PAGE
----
Following the development of the international spinal cord injury (SCI) exercise guidelines in October 2017, it was acknowledged that the guidelines needed to be tailored to the language, research, needs and preferences of adults with SCI and SCI clinicians in Asian countries.
To address this need, in 2019, Dr Kyungsu Jung and leading medical doctor (Prof Fumihiro Tajima), from Wakayama Medical School approached Dr Jan van der Scheer to apply for a Kyoten Grant. Their collective vision was to include key members of the International SCI Exercise Guidelines Project (Dr Jan van der Scheer, Prof Kathleen Martin Ginis and Prof Vicky Goosey-Tolfrey), and to work collaboratively with Asian rehabilitation medical staff to translate and begin to understand the landscape to developing clinical practice guidelines for adults with a SCI for use in Asia.
The main purpose of this project was to verify the applicability of the International SCI Exercise Guidelines for Asian countries by reviewing the combined SCI exercise intervention literature from Japanese, Korean, Indonesian and Thai scientific journals. It also aimed to translate the English-written scientific guidelines into a Japanese scientific version, and support the translation into Korean, Indonesian and Thai scientific versions.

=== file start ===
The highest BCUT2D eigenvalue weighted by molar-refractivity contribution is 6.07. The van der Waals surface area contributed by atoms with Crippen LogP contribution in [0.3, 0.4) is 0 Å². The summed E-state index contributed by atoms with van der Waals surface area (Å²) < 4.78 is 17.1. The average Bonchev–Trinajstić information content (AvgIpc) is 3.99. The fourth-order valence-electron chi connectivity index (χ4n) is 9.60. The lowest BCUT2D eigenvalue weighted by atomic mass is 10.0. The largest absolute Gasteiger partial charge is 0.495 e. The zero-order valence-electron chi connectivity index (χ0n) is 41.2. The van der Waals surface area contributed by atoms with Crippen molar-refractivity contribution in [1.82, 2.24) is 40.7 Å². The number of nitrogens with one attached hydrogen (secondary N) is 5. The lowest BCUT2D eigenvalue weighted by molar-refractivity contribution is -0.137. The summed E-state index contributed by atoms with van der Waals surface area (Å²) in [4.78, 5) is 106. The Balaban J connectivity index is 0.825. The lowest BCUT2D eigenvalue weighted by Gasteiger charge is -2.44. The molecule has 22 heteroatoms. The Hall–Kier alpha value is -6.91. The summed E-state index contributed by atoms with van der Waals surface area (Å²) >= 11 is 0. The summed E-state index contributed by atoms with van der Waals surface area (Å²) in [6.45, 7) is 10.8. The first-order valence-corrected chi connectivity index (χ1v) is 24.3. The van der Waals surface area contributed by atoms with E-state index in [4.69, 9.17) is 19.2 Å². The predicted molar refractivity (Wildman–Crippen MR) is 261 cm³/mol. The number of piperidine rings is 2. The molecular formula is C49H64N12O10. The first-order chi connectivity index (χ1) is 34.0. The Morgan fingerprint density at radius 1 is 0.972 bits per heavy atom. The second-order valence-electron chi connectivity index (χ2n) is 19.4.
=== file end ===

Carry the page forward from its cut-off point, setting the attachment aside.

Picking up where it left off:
Dr Kyungsu Jung (project coordinator) Researcher & Sub-Coordinator, Joint Usage/Research Center of Sport for Persons with Impairments, Wakayama Medical University
Prof Fumihiro Tajima MD, Professor, Department of Rehabilitation Medicine, Wakayama Medical University
Dr Jan van der Scheer, Loughborough University, UK
Prof Kathleen Martin Ginis, University of British Columbia, Canada
Prof Vicky Goosey-Tolfrey, Loughborough University, UK
Collaborators involved in translating the guidelines into Japanese include:
If you have any questions or would like to discuss disseminating the guidelines in Japan please contact: